The Street of my childhood in the fifties

I have fond memories of the street on which I lived as a child, and have used them in many of my books. My favourite shop was the bakers where there was always that tempting smell of freshly baked bread, a delicious array of cakes, muffins and currant tea cakes. A custard slice for our tea on a Saturday was our weekly treat, following a hot meat and potato pie, the pastry rich and crisp, the smell of it so intoxicating I can recall it to this day. The baker also sold cold ham, roast beef and tongue, potted meats, polony, raised pork pies, and sausage rolls. Queues would form outside the shop every lunchtime in eager anticipation of a delicious snack. Tuesday was roast pork day. I would ask for a quarter, thinly sliced, and the baker’s wife would take the chunk of pork over to the slicer and quickly carve some off then wrap it in greaseproof paper. She never weighed anything, except in her hands.

My grandparents ran a hairdresser’s shop. Grandad was one of the first to do permanent waving, building his own machine which was clamped to the lady’s head with curling grips. What would have happened had there been a fire I dread to think. Women saved up in a club for a perm, queuing up the stairs for their turn.

The ironmongers smelled of paraffin, varnish and firewood. There you could find everything from candles and scrubbing brushes to knitting wool, shoe polish, glue, torch batteries, bicycle pumps, and any size of screw and nail you might ever need. It was owned by a big, jolly man whose eyesight grew so bad over the years that he would have to hold the screw right up to his nose to judge its size. He wore a khaki apron that reached to his ankles and would take infinite care to find just the right size of screw to fit your bolt, or weigh out your pound of one inch nails till it bounced on the scales.

Jolly Mr G- and plump Mrs G- ran the little grocer’s shop. Grocers wore long white aprons, were very civil to customers if not always to children. If you happened to be in a hurry then you would just have to wait because he took his time as everything had to be cut and carefully wrapped. Butter would be cut in slabs and patted into shape with long wooden bats, then wrapped in grease proof paper. If a man was in a hurry, however, he would generally be served before a woman, even if she was there first. Her permission for this was never asked. Children were frequently overlooked completely. I was generally ignored until everyone else in the shop had been served, then Mr G- would give me a few currants as if to reward my patience and say: ‘Now, Freda, I have some nice sliced ham your mother would like.’ Even mum had to be grateful for whatever he offered, so I never refused. I was great friends with their son who spent much of his time sulking in the back room, though he was a useful friend to have as he could provide a ready supply of sticks of liquorice and Coltsfoot rock. He was also allowed to stay up late and listen to the radio, and later a twelve inch television set, which we didn’t have. I was hugely jealous.

The milk cart called every morning. You knew the milkman was on his way when you heard the rattle of wheels and the clip of the horse’s hooves over the setts. He wore a trilby hat pulled right down over his ears, and he would call out in a loud voice, ‘Muilk, muilk! He ladled this from the big metal churns into the jugs the women brought to him. I certainly remember running to the back of his trap with my jug and watching as the frothy fresh milk was poured in, no doubt unpastuerised. Coal, fish, fruit and vegetables and many other things were sold in the same way. The horses were always trimmed up with bows and ribbons on May Day.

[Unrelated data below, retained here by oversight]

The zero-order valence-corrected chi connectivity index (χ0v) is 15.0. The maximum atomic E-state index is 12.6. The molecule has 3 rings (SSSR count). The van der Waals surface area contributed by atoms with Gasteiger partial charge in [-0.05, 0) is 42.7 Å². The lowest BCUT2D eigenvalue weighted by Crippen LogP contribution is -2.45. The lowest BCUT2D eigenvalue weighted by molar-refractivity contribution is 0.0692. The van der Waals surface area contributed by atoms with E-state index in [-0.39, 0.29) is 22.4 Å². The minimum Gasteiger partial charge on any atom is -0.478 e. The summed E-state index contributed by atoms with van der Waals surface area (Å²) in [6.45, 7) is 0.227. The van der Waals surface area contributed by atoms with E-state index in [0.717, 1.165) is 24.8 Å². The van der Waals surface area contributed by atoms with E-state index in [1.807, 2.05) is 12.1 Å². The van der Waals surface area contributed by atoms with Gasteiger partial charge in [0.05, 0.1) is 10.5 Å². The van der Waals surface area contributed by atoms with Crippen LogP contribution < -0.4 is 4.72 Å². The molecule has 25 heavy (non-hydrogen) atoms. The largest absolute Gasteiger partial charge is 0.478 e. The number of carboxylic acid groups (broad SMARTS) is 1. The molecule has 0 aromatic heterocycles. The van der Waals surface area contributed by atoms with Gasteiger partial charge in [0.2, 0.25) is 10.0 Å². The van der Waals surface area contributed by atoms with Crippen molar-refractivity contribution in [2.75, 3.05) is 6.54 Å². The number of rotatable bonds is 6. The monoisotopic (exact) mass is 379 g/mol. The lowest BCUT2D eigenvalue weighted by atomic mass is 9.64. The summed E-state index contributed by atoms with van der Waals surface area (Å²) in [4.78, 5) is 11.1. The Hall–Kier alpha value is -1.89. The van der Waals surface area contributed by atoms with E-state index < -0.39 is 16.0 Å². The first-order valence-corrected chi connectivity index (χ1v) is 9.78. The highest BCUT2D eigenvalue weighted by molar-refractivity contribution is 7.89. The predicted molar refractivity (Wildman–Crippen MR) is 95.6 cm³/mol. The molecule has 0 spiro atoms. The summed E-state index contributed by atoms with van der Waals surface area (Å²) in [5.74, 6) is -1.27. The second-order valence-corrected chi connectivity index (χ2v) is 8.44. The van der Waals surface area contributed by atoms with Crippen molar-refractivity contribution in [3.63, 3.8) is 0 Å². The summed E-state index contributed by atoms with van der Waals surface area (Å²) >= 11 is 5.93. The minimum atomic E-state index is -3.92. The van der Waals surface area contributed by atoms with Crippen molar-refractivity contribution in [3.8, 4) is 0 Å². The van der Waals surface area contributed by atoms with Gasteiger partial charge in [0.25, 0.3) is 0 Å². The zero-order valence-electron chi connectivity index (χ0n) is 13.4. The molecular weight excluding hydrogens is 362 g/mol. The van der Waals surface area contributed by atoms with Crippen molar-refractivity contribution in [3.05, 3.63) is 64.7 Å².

I remember the lady in the draper’s shop at the end of our row. She was a thin, very proper looking woman with tightly permed hair and a slight lisp. She sold ribbons and laces, knitting patterns and wool of every colour and hue. Her shop always smelt new and exciting, and she could measure a length of tape or blue ribbon without recourse to tape measure by stretching it from the tip of her nose, along the length of her arm to her fingers.

As for the man in the fish and chip shop, he was fat and blubbery in a soiled apron who fried the fish and chips to perfection, crisp and delectable on the outside, piping hot within. His head was bald and gleamed as if greased from the fat on his hands, and he never wore any other expression but a grin on his round face. He was called Charlie. Everyone would go to Charlie’s for their fish and chips.

Now Mrs A- at the toy and sweet shop had the patience of Job. She’d stand for half an hour while a child agonised over how to spend their Saturday penny. And there was a great deal to choose from. Gob stoppers, dolly mixtures, aniseed balls, pear drops, Pontefract cakes, rose creams and Sarsaparilla. Her shop was filled with treasures. Foreign stamps from countries with mysterious names like Mauritious, Aden and The Gold Coast. Dinkie cars, farm animals, plastic water pistols, marbles with swirling patterns on them, tops and whips and skipping ropes with coloured handles. She also entered into the community spirit by stocking a library of romances for overworked mums. For a penny you could borrow the latest Ethel M. Dell for a week. Perhaps this was my favourite shop when I was very young. Later I peferred the record shop where you could stand in a booth and listen to the latest Elvis Presley number played to you before you bought it. But whatever my age, shopping in our street was always a joy.

In 1950s Manchester, folk are just emerging from the shadow of the war. Money is still tight, and the bustling market is a source of tempting bargains – as well as the local gossip.

All human life is here in Manchester’s Champion Street Market. Whether you want one of Patsy’s hats or a bag of Lizzie’s chocolate truffles, Molly Poulson’s pies or a rum and raisin gelato from the Bertalone’s ice cream parlour, you will get a good helping of gossip with your purchases …

The stall-holders and customers of Manchester’s Champion Street market are a lively and varied bunch. Find out more about their lives and loves in Putting on the Style, Fools Fall in Love, That’ll be the Day, Candy Kisses, Who’s Sorry Now and Lonely Teardrops.


Flying Ducks

Enjoyed a most inspiring meeting at the Smiths Arms, Beckwithshaw, near Harrogate, with the Flying Ducks. We’re a group of writers who have been meeting for at least 15 years, supporting each other through the ups and downs in the publishing world. Whether it’s advising a new writer what to do about a rejection, or an established writer seeking information on research, promotion or self-publishing, this is the place where one can be sure of getting the right kind of help. It’s a great resource and support group.